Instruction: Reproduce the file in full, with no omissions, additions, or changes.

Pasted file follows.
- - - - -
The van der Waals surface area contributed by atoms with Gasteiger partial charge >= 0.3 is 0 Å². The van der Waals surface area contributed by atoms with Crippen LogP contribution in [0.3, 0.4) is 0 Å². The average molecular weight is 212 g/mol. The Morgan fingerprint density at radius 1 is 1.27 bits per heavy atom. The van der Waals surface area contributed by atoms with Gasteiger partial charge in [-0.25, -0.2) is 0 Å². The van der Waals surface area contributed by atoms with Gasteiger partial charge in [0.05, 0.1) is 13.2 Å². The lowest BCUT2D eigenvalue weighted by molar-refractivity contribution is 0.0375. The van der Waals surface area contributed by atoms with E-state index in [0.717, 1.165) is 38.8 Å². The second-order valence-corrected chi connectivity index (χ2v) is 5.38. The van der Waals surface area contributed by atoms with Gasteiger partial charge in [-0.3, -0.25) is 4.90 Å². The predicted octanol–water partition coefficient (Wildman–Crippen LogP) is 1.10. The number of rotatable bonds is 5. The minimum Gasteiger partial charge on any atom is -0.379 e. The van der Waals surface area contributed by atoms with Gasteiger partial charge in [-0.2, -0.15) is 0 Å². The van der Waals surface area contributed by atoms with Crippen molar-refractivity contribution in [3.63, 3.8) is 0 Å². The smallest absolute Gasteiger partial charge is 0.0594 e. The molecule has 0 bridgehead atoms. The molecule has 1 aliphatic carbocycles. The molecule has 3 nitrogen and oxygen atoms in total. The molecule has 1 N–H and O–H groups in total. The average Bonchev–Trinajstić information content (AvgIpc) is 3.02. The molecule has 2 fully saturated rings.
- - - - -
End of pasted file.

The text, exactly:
The van der Waals surface area contributed by atoms with Gasteiger partial charge >= 0.3 is 0 Å². The van der Waals surface area contributed by atoms with Crippen LogP contribution in [0.3, 0.4) is 0 Å². The average molecular weight is 212 g/mol. The Morgan fingerprint density at radius 1 is 1.27 bits per heavy atom. The van der Waals surface area contributed by atoms with Gasteiger partial charge in [-0.25, -0.2) is 0 Å². The van der Waals surface area contributed by atoms with Gasteiger partial charge in [0.05, 0.1) is 13.2 Å². The lowest BCUT2D eigenvalue weighted by molar-refractivity contribution is 0.0375. The van der Waals surface area contributed by atoms with E-state index in [0.717, 1.165) is 38.8 Å². The second-order valence-corrected chi connectivity index (χ2v) is 5.38. The van der Waals surface area contributed by atoms with Gasteiger partial charge in [-0.3, -0.25) is 4.90 Å². The predicted octanol–water partition coefficient (Wildman–Crippen LogP) is 1.10. The number of rotatable bonds is 5. The minimum Gasteiger partial charge on any atom is -0.379 e. The van der Waals surface area contributed by atoms with Gasteiger partial charge in [-0.2, -0.15) is 0 Å². The van der Waals surface area contributed by atoms with Crippen molar-refractivity contribution in [3.63, 3.8) is 0 Å². The smallest absolute Gasteiger partial charge is 0.0594 e. The molecule has 0 bridgehead atoms. The molecule has 1 aliphatic carbocycles. The molecule has 3 nitrogen and oxygen atoms in total. The molecule has 1 N–H and O–H groups in total. The average Bonchev–Trinajstić information content (AvgIpc) is 3.02. The molecule has 2 fully saturated rings.